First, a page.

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How do you find a badass co-founder, Part 2

I had previously written about How do you find a badass co-founder? If you haven’t read the article, or don’t remember at all, I encourage you to back up and spend 5 minutes to read it.

Today, I wanted to extend those comments further, now that I’ve put in more thought to the subject.

So I want to return my description before of a good co-founder:

Complimentary in skills, but cut from the same cloth in attitude and culture

Now interestingly enough, this sort of assumes that YOU are a good founder. In fact, you may not be, and when I define it in a relative way like above, it doesn’t mean much. So let’s return to some of the same factors that make people good founders.

The minimum bar for anybody
In general, there are a couple things I look for within people, regardless of whether or not they are technical or business-y or whatever. Here’s a quick list of attributes:

  • Super smart
  • Hungry and scrappy (cheap!!!)
  • Honest and direct (no passive aggressive people allowed)
  • Doesn’t want to be famous (this creates incentive misalignment)
  • Assertive and is a natural leader

If you don’t have these in spades, I’m generally uninterested. Obviously these are completely arbitrary, and you’ll want to come up with your own list, but these are some of my prioritizations.

Founders versus executives
Ultimately, there’s a central conflict of what you want out of a founder, whether they are business-y or technical in nature. In general, you want people who are great at execution early on, and who are very hands on with their business. These are great entrepreneurs. The problem is that as time goes on, even when you start raising money, you start to need a different skillset. Usually these skills are more soft skills, and people-oriented in nature. Some folks suck at this, and can’t scale. Here’s what you want in a technical person, when you first start out:

Super hacker

  • Really scrappy, fast coder
  • Super smart
  • Only needs pizza and coke to survive

But at the same time, as the company grows, then you need the same person to grow up into something else:


  • Really scrappy leader of people
  • Super smart, and also super communicative
  • Only needs pizza and coke to survive

It may be clear to some people that these skillsets often are inversely correlated. Oftentimes, the failure to evolve one skillset into the other leads to founders getting shuffled aside. The truth of it is, as the company grows (even to a state where VCs need to be pitched), people skills become very important, and being assertive and having leadership becomes very important.

What about the business guys?

I’m not letting the business folks off the hook either. Early on, having business guys are very awkward IMHO. You don’t really need Sales or Finance functions, since the early focus is on Marketing and Product. Thus, you’re looking for someone early on who can be a product jack-of-all-trades:

Super product guy

  • Defines product, market, and customers
  • Jack-all-trades on finance/legal/incorporation and other random bits
  • Great at outbound work (customers/investors/etc)
  • Might throw in some time on product design and code
  • Great at selling ice to Eskimos

Another way to say this is that early on, the job of the business guy is to support the technical guy and help him figure out what to build. Anything other than that is often superfluous. But after a while, you need something else:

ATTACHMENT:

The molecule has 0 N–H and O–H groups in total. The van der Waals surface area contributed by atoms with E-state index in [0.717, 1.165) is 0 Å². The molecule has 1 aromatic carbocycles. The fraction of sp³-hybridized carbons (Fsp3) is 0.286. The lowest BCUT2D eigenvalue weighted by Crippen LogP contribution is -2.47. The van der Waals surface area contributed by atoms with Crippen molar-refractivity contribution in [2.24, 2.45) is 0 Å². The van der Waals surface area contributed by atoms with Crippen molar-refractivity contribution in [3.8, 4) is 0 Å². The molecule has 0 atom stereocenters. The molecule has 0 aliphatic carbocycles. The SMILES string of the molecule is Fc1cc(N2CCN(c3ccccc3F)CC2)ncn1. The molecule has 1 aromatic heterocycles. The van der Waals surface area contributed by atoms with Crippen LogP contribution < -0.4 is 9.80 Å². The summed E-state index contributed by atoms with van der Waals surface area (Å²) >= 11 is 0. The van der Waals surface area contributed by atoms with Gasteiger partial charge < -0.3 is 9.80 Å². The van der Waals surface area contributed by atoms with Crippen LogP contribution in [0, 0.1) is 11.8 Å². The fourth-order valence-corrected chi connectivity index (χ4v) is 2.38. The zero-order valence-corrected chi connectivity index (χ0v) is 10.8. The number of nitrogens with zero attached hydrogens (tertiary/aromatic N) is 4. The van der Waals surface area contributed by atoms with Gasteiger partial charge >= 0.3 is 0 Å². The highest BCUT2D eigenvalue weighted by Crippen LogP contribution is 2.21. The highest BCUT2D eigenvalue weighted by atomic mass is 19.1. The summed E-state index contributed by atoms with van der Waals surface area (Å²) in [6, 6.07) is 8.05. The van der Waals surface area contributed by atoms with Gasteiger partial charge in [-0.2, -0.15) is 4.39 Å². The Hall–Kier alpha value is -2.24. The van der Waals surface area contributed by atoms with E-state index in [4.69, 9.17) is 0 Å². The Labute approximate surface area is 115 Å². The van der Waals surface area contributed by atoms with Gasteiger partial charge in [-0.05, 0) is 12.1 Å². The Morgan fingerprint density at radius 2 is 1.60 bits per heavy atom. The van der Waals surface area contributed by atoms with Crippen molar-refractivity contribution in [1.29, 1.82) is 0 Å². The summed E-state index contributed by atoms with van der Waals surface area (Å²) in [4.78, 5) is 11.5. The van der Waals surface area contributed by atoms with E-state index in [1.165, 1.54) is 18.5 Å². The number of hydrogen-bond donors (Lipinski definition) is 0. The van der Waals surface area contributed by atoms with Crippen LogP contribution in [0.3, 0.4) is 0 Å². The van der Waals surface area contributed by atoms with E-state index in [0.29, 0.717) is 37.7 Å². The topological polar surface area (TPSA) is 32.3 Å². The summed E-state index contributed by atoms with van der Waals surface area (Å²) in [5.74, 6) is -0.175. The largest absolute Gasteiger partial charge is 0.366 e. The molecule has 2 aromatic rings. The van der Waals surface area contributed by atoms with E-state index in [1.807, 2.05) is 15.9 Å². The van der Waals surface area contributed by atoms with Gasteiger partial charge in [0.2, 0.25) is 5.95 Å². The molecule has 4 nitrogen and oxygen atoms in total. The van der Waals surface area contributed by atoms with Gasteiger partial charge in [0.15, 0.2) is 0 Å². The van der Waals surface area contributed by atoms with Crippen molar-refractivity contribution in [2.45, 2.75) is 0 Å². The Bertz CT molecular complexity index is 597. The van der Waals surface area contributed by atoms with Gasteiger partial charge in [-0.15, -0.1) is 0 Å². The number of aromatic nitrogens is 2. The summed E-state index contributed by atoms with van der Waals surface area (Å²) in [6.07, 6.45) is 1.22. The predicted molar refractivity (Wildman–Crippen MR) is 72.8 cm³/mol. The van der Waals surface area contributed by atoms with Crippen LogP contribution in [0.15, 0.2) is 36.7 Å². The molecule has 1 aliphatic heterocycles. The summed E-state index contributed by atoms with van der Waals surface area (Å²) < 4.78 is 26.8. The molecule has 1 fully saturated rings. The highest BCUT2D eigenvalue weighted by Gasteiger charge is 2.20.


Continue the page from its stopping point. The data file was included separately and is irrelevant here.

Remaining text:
• Leads through company vision
  • Puts together team of great executives
  • Great at outbound work (customers/investors/etc)
  • Hands over all product to product teams
  • Great at selling ice to Eskimos

This is also very hard for the early startup CEO, because they are often the initial product manager while the company is a one-product (or in fact, one-feature) company. But once you get past that point, the power becomes much more indirect, and it’s very hard for some people to let go.

Is he Mr. Right? or Mr. Right now?
It’s often very very tempting to just gather your friends and have a bunch of people have at it. The problem is, you end up with one or two strong people, followed by a hanger-on. That’s not what you want.

That’s not to say that working with friends is a bad idea – in fact, you really want someone you can trust, but make sure the skills are there too.

Instead of trying to finding someone who just happens to code well, but could never scale, I think it behooves any strong founder to look at the team they’re building around them and ask, is this a A team, or am I putting together a B or C team just because that’s all I have access to? And if it’s the latter, it probably makes sense to reset, go meet a bunch of people, and start over. Remember:

Giving an incompetent friend/acquaintance 50% of the company and then working them out later is NOT an option.

Questions to ask
So when you’re evaluating your co-founder, I’d ask the following questions of yourself:

  • Who are your other choices? (If none, go find some)
  • Given a list of X people, where do they sit in terms of skill level? (Hopefully at the top)
  • Where are the holes in their skills? (Hopefully they are well-understood)
  • How well will they scale as the company gets bigger?
  • Would you trust them with direct reports? Would you trust them as CEO?
  • Who’s someone you want to impress? Would you let them do a 1:1 with your co-founder?
  • Could you imagine reporting to them?

I’d ask these questions carefully, and figure out if they make sense for the people you’re selecting.

Next time, I’ll expand more on the topic of interviewing potential co-founders, and/or add some specifics on where to meet these guys (if you haven’t already).

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